Welcome to Tails!

Established in 2007, we are a retail pet store in the East York neighbourhood of Toronto. We have won awards with Blog T.O, Toronto Life, Yelp and Google Reviews. We sell pet food and supplies and offer professional grooming of dogs, cats and even small animals! Come visit us and see what all the fuss is about!

My cat isn’t fat, it’s just fluffy, right? Wrong!

01 Feb

First off, before you say that your dog is merely big-boned, or your cat is just a chunky monkey, let’s review some of the health risks of your pet being overweight:

  • diabetes
  • arthritis
  • bladder & urinary tract disease
  • liver disease
  • thyroid problems
  • torn knee ligaments
  • kidney disease
  • asthma
  • back problems
  • heart problems – including high blood pressure & heart failure
  • gall bladder disease

In short, a lot of the same risks a person has with regards to their weight, also affects dogs and cats.  Being underweight is also not good, and can be a symptom of an underlying problem.  In the quest for your pet being the best it can be, let’s figure out where your dog/cat fits on the obesity scale.

It’s not always easy to look at your dog objectively and be able to tell if your dog is at the ideal weight, especially if it’s really hairy, but it’s very important for their health that you are aware and willing to address it.  This picture shows you how to identify an overweight or underweight dog…

Looking from above, you should be able to see a waistline, but no ribs, and you should definitely not be able to see the bumps of the spine!  If the waist is equal or bigger than the chest, your dog is overweight.

Looking from the side, you should see a bit of a tummy tuck.  If the line of the tummy is flat across from the chest or is larger, your dog is overweight.

And what about your cat?  Is it on the tubby side?

Similar to dogs, you should not be able to see ribs, but still a waistline, and that swinging paunch is definitely a sign your cat is obese.

So what should you do if your cat or dog is overweight?  Or underweight?  Stay tuned!  Or come see us at Tails, 1035 Coxwell Ave, East York for a personal (non-judgmental!) consultation.

January… nail trims monthly – an easy and essential New Year’s Resolution!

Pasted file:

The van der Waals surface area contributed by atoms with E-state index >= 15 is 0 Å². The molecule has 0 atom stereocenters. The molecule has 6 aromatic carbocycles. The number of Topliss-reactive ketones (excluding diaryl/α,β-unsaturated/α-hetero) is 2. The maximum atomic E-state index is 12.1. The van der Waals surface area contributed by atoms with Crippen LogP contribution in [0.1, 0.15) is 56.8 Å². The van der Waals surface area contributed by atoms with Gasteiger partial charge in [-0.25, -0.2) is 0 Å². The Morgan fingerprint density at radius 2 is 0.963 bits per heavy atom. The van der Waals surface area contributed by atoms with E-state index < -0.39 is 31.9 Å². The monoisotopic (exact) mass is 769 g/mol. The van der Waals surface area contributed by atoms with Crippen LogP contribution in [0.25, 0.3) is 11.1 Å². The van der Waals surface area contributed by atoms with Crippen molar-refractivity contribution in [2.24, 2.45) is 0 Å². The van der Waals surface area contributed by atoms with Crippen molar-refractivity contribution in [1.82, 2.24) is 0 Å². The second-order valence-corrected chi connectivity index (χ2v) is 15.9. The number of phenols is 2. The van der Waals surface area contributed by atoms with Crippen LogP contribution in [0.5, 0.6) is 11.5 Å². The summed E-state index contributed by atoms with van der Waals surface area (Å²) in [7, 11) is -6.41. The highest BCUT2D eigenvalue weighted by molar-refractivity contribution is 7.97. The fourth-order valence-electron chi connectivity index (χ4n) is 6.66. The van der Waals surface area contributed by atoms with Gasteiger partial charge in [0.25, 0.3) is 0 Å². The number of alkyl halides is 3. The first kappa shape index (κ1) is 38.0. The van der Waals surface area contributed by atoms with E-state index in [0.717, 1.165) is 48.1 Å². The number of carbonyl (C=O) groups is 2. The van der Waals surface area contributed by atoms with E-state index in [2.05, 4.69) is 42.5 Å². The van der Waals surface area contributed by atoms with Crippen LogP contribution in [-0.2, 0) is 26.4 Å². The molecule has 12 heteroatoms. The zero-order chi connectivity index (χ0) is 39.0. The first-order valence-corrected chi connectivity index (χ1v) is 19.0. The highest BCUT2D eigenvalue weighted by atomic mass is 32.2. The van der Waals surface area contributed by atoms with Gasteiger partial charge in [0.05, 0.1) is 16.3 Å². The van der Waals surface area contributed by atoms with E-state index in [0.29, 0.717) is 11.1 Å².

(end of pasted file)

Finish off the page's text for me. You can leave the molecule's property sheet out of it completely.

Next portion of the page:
07 Jan

You may not think of your dog’s nails at this time of year, but we do!  With winter comes long nails.  There’s salt on all the sidewalks, so if your dog goes bare-footed this winter, chances are it’s doing it’s best to walk only on snowy lawns and in parks.  This means the nails aren’t being ground down on the pavement as they usually are, so nail trims in the winter are crucial.  Any dogs wearing boots are likewise not getting that pavement grinding.

Regardless of the weather, there are many good reasons for maintaining your dog’s nails at the right length.  Here are some them:

One reason for a good nail grinding in winter is to preserve those boots!  The boot-wearing dog saves it’s little tootsies from the ravages of salt, snow and ice, but those nails aren’t hitting the pavement anymore, so the nails are getting really long, and wearing out those boots really fast!  Plus, with really long nails, the boots just don’t fit the same, and can be uncomfortable.  Short, smooth nails are the best option.

Long nails also snag on EVERYTHING!  The carpet, their sweaters (and yours), and we’ve seen some pretty nasty broken nails just from racing around outside having fun!

Dogs that always have long nails can also adjust their gait over time, resulting in potential joint issues.

Long nails mean less traction on hardwood floors and ice which is a challenge, but also a potential danger for those dogs that already have joint or ligament concerns.  You may think nails would add to their grip, but without full contact of the pads to the ground, they have less surface touching the ground, and less feel for their footing!

We’ve also seen nails that have been so overgrown, that they’ve curled and started growing right into the pads!  This is understandably very painful, and difficult to trim.

So how do you know when your dog should have a nail trim?  Ideally once you hear the tapping of the nails on the hard floor, or every month.  The dew claws (up on the side of some feet) always need a trim since they don’t ever make contact with the ground, and the other nails never wear evenly.

A dog’s nails have a vein inside that is called the “quick”.  As the dog’s nail grows, so too does the quick.  This means that if your dog’s nails are very long, the quick is very long.  We will do a nail trim just to the tip of the quick, preventing bleeding and pain.  When the nail is trimmed, this quick recedes a bit away from the tip.  Our best recommendation for dog’s with nails that are too long and aren’t to their ideal length after one trim is to come in every 2 weeks until they are back to a good length, and then you can carry on with a trim once a month.

Just to help make sure your New Year’s Resolution is off to a good start, we’re offering a nail trim & grind for the same price as a regular nail trim for the month of January 2019!  Drop by or call 647-436-2529 to book!  And of course nail trims & grinds are included with every grooming service including a bath!

 

It’s not too late! All Holiday treats, toys & apparel are 50% off today!

24 Dec

Did Santa forget someone?  Not to worry… We have an assortment of toys & treats to fill up the most festive stockings for dogs and cats, as well as some fantastic bowties, neckties, bandanas & collars to make your furry buddy look even more adorable!  And don’t forget that the other 11 deals from our 12 days of Christmas Sale are on sale today too!